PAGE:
4. Mr. Ganapathy Iyer, the learned counsel for the appellant, contends before us that the Sales Tax authorities were right in refusing to allow a refund to the respondent and that the High Court erred in answering the second question in favour of the respondent. In order to appreciate the contentions of the parties, it is necessary to set out Rules 6 and 12 and the Schedule to the Rules.

5. '6. Classes of sales on which general sales tax shall not be payable. The general sales tax leviable under section 9 shall not be payable in respect of the following classes of sales :-

(i) .. .. .. ..

(ii) Sales of any goods falling under any entry specified in column 1 of the Schedule hereto to a dealer who holds a licence under s. 12 who furnishes to the selling dealer a certificate in form (4) declaring that the goods sold to him are intended to be used by him in producing any goods falling under the corresponding entry in column 2 of the said Schedule for sale.

SCHEDULE---------------------------------------------------------------------Goods from which the specified in Goods producedcolumn 2 are produced1 2----------------------------------------------------------------------1. Cotton in pod; unginned or Unginned cotton; ginnedunpressed cotton or pressed cotton; cottonseeds.x x x x---------------------------------------------------------------------- 12. Refund and remission of purchase tax in certain cases. :-

(1) Where a dealer who has purchased any goods specified in clauses (i) or (ii) of rule 6 shows to the satisfaction of the Collector that they have been used by him for the purpose specified in the said clause, the Collector shall on application for refund made by the dealer in the manner specified in rule 25 of the Bombay Sales Tax (Procedure) Rules, 1954, refund to such dealer the amount of purchase tax paid by him in respect of such purchase; or where the amount of purchase tax payable under clause (a) of section 10 in respect of such purchase has not yet been paid, the Collector shall by order remit the amount so payable.'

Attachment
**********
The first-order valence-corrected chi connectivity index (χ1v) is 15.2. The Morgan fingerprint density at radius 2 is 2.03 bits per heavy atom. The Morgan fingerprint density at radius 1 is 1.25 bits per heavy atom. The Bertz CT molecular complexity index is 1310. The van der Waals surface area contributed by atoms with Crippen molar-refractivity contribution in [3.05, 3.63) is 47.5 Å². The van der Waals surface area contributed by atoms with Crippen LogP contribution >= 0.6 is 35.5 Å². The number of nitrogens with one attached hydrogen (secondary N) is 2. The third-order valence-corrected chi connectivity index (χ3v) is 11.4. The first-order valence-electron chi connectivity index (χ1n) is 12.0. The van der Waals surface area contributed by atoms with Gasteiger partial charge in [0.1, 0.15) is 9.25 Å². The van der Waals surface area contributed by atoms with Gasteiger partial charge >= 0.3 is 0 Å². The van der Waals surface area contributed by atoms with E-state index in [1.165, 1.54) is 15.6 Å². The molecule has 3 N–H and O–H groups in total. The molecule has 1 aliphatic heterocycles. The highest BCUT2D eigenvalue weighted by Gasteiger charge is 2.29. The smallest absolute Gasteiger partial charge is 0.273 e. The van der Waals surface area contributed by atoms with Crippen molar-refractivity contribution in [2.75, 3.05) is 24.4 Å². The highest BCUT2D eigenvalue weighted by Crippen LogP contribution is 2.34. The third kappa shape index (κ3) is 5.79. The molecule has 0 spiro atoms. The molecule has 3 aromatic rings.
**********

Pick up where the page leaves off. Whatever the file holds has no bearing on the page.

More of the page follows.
6. Mr. Ganapathy Iyer contends that when r. 12 speaks of the purpose specified in Clause (ii) of r. 6, it means the purpose of 'producing any goods falling under the corresponding entry in column 2 of the said Schedule for sale.' In other words, he says that the purpose must be producing unginned cotton, ginned or pressed cotton or cotton seeds for sale, and if any of these goods are produced but not sold then r. 12 does not apply.

7. Mr. Shroff, on the other hand, contends that the words 'purpose specified in the said clause' only mean the purpose of producing any goods falling under the corresponding entry in column 2 of the Schedule, and he wants us to omit from consideration the words 'for sale'. We agree with Mr. Ganapathy Iyer that the purpose must be the purpose of producing goods - unginned cotton, ginned or pressed cotton, cotton seeds - for sale, and the words 'for sale' must be given effect to.

8. But even if this contention of Mr. Ganapathy Iyer is accepted the respondent would still, in our opinion, be entitled to refund under r. 12(1). Rule 6 speaks of the intention at the time of the purchase, but r. 12 does not incorporate that intention by referring to the purpose specified in Clause 6(ii). The intention at the time of the purchase is irrelevant for the purpose of r. 12. In r. 6(ii) intention was relevant because the purchasing dealer had to furnish to the selling dealer a certificate in Form (4) declaring that the goods sold to him were intended to be used by him for producing any of the goods falling under the corresponding entry in Column 2 of the said schedule for sale. But when the respondent paid the purchase tax on unginned cotton under s. 10(a) of the Act, he paid it because he purchased the same from persons who were not registered dealers, and there was no question of furnishing any certificate at the stage. As the High Court observed 'what is necessary is that goods should have been actually used for the purpose specified viz., the production of any goods aforementioned for sale.' These conditions have been satisfied in this case because unginned cotton was used for the purpose of producing one of the goods specified in column 2, namely, cotton seeds. Consequently, the respondent is entitled to a refund under r. 12 and the High Court was right in answering the second question in the affirmative. We also agree with the High Court that in view of its answer to question No. 2 it is not necessary to answer question No. 1.

9. In the result the appeal fails and is dismissed with costs here and in the High Court.

10. Appeal dismissed.